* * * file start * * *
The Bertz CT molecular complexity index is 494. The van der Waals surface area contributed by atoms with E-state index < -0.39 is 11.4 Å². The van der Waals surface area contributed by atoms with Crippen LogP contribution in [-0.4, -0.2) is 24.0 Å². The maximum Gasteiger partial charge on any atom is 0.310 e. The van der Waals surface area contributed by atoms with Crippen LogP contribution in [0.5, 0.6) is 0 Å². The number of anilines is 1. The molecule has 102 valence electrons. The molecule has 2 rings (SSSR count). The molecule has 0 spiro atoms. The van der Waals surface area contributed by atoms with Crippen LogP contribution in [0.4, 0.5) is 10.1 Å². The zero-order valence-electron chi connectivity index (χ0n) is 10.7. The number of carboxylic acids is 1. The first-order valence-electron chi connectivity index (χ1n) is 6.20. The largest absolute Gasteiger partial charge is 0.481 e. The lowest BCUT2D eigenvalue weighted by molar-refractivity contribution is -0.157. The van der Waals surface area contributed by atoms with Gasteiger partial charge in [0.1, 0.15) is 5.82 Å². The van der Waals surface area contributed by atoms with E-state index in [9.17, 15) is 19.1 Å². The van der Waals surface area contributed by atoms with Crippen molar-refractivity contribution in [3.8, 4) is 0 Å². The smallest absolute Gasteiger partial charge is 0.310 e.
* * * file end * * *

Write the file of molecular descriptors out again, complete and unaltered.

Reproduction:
The Bertz CT molecular complexity index is 494. The van der Waals surface area contributed by atoms with E-state index < -0.39 is 11.4 Å². The van der Waals surface area contributed by atoms with Crippen LogP contribution in [-0.4, -0.2) is 24.0 Å². The maximum Gasteiger partial charge on any atom is 0.310 e. The van der Waals surface area contributed by atoms with Crippen LogP contribution in [0.5, 0.6) is 0 Å². The number of anilines is 1. The molecule has 102 valence electrons. The molecule has 2 rings (SSSR count). The molecule has 0 spiro atoms. The van der Waals surface area contributed by atoms with Crippen LogP contribution in [0.4, 0.5) is 10.1 Å². The zero-order valence-electron chi connectivity index (χ0n) is 10.7. The number of carboxylic acids is 1. The first-order valence-electron chi connectivity index (χ1n) is 6.20. The largest absolute Gasteiger partial charge is 0.481 e. The lowest BCUT2D eigenvalue weighted by molar-refractivity contribution is -0.157. The van der Waals surface area contributed by atoms with Gasteiger partial charge in [0.1, 0.15) is 5.82 Å². The van der Waals surface area contributed by atoms with E-state index in [9.17, 15) is 19.1 Å². The van der Waals surface area contributed by atoms with Crippen molar-refractivity contribution in [3.8, 4) is 0 Å². The smallest absolute Gasteiger partial charge is 0.310 e.